Boggart under the Stairs

Heavy steps, as of a person in wooden clogs, were at first heard clattering down-stairs in the dead hour of darkness

While the boggart’s pranks took place all throughout the house, Roby did hint at one particular dwelling place:

‘the stairs ascended from the kitchen, a partition of boards covered the ends of the steps, and formed a closet beneath the staircase. From one of the boards of this partition a large round knot was accidentally displaced; and one day the youngest of the children, while playing with the shoe-horn, stuck it into this knot-hole.[...] the horn was ejected with surprising precision [...] and struck the poor child over the ear.’

The stairs and the closet — two common boggart lairs — are combined here. Simon Young cites several instances from his census of contemporary boggart belief of ‘Boggart Holes’ inside of homes. Young himself remembers the under-stairs cabinet in his childhood home being referred to as ‘the boggard-ole.’ Much like stairs, the closet or cupboard is a type of liminal space, a location for the withdrawal and display of valuable items. Domestic disorder can be hidden and restrained inside the cabinet while still being enticingly close to the house's common areas. The association with supernatural creatures and cupboards or closets has continued into the twenty-first century, as evidenced by media such as Harry Potter: the young wizard lives in the cupboard under the stairs, and JK Rowling’s boggart favours dark spaces and shadowy corners. Similarly, in Pixar’s Monsters Inc (2001), the closet door forms a boundary between the human world and the world of monsters, and the magical land of Narnia is first discovered by the Pevensies through a wardrobe. It is possible that Roby’s boggart in the cupboard was a reflection of broader Victorian concerns about upholding the appearance of domestic propriety by keeping anything deemed private or undesirable contained and out of sight, an anxiety which has remained with us today.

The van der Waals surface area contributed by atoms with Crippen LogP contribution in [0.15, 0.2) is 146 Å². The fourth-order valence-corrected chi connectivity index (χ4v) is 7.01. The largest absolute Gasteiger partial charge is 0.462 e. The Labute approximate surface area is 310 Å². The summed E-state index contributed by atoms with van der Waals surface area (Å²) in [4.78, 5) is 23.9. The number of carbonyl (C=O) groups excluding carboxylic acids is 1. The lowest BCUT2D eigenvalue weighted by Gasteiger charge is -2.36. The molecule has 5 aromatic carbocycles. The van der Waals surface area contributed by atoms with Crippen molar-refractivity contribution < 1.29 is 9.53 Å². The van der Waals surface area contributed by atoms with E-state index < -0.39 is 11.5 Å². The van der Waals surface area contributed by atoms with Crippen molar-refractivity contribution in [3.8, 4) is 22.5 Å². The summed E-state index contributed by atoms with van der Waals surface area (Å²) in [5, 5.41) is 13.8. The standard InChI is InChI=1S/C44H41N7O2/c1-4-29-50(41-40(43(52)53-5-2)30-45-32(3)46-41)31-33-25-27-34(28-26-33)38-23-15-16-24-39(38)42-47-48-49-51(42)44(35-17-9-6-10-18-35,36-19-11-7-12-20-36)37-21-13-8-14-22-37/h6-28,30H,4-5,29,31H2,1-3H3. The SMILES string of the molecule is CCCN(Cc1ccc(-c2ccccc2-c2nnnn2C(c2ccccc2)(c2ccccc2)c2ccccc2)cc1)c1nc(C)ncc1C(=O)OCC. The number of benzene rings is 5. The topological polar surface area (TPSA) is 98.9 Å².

Help and Hindrance

A boggart sweeps the floor